Since Chris Hennes hasn't steered me wrong before, I am going with the wine cooler set-up. Turns out that a seller on eBay has "scratch n dent" Vinotemp 58-bottle cellars for about 60% off retail. Since I will soon scratch and dent it on my own, this is perfect for me.

Updates when I get it going.

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That's a great idea, Chris (and Chris). I have that Vinotemp model and it is good about keeping a stable temp, though there is a bit of a range between the top and the bottom of the interior. The unit actually may work better as a curing chamber; the shelves do not slide in and out and the bottle fit is tight, making it difficult to see what's what. I have a chart showing what's in each slot. I may eventually convert mine, too.

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I'm excited. I will document the installation and use fully, bc at $250 that unit is a steal if it works.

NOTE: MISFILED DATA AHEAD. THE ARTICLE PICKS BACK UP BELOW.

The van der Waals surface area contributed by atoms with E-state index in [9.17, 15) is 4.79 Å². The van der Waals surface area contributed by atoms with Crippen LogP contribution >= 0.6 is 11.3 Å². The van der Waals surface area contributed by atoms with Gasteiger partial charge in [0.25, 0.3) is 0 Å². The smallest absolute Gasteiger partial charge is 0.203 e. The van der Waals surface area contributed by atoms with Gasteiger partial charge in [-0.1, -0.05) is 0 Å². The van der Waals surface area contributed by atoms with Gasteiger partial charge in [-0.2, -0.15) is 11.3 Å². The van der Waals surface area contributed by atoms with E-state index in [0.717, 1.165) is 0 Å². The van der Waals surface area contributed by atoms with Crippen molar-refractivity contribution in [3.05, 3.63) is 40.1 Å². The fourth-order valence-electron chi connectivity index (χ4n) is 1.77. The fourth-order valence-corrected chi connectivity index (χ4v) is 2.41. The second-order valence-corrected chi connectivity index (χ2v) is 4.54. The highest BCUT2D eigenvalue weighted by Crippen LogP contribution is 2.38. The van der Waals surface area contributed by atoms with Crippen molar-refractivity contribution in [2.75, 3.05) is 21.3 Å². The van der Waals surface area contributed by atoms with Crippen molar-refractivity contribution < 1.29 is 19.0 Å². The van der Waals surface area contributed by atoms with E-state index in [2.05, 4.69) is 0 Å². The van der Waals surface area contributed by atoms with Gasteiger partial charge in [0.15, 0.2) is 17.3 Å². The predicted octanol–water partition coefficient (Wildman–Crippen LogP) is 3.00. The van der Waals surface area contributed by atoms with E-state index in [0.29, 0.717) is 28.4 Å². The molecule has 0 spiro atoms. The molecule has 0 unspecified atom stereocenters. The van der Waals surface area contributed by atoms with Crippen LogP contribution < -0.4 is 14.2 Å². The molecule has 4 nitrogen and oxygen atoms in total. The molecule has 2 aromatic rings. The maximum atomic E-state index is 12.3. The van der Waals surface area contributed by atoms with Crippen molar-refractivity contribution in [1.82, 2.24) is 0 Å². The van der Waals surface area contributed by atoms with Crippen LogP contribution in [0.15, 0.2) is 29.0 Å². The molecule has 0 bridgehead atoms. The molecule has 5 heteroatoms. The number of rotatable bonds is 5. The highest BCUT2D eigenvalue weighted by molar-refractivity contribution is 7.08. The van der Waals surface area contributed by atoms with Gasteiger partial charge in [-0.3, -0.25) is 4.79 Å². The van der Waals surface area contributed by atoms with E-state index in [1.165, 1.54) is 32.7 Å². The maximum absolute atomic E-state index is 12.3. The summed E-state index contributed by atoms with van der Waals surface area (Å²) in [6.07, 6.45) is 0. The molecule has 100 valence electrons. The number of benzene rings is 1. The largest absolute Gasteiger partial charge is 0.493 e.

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I think it should be fairly safe, even with the short warrantee. Anything that is likely to be a problem should show up during that period. Just watch out for compressor noises, the fit of the door to the box and the ability to maintain a fairly steady temp.

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Chris, keep us infomred about the stability of this cooler. The model you have is a compressor type cooler. I've been running a 48 bottle wine cooler as a humidor for several years and just replaced it with a thermo-electric Haier 48 bottle dual zone cooler similar to this one http://www.homeelegancecenter.com/Haier_Liberty_BVFTB48DPABB_48_Bottle_Thermo_p/bvftb48dpabb.htm The thermo-electric unit has a cooling range of 45*f-65*f. Unlike my compressor type cooler this thermo electric is rock solid in both temp and humidity. I have my old compressor cooler outfitted with 3 computer fans to add circulation but it was never as stable as the thermo-electric cooler. Every time the compressor kicks on the humidity will fall like a stone. It does go back up when the compressor kicks off but there is significant fluctuation

I've got a thermoworks hygrometer/temperature sensor http://www.thermoworks.com/products/humidity/rt819.html to monitor my coolers. My thermo-electric's digital display reads a lot cooler than the actual temperature so you need to have some way to monitor this accurately. Looks like you got that part covered


Edited by scubadoo97 (log)

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Long time lurker/new member - been enjoying catching up on this thread.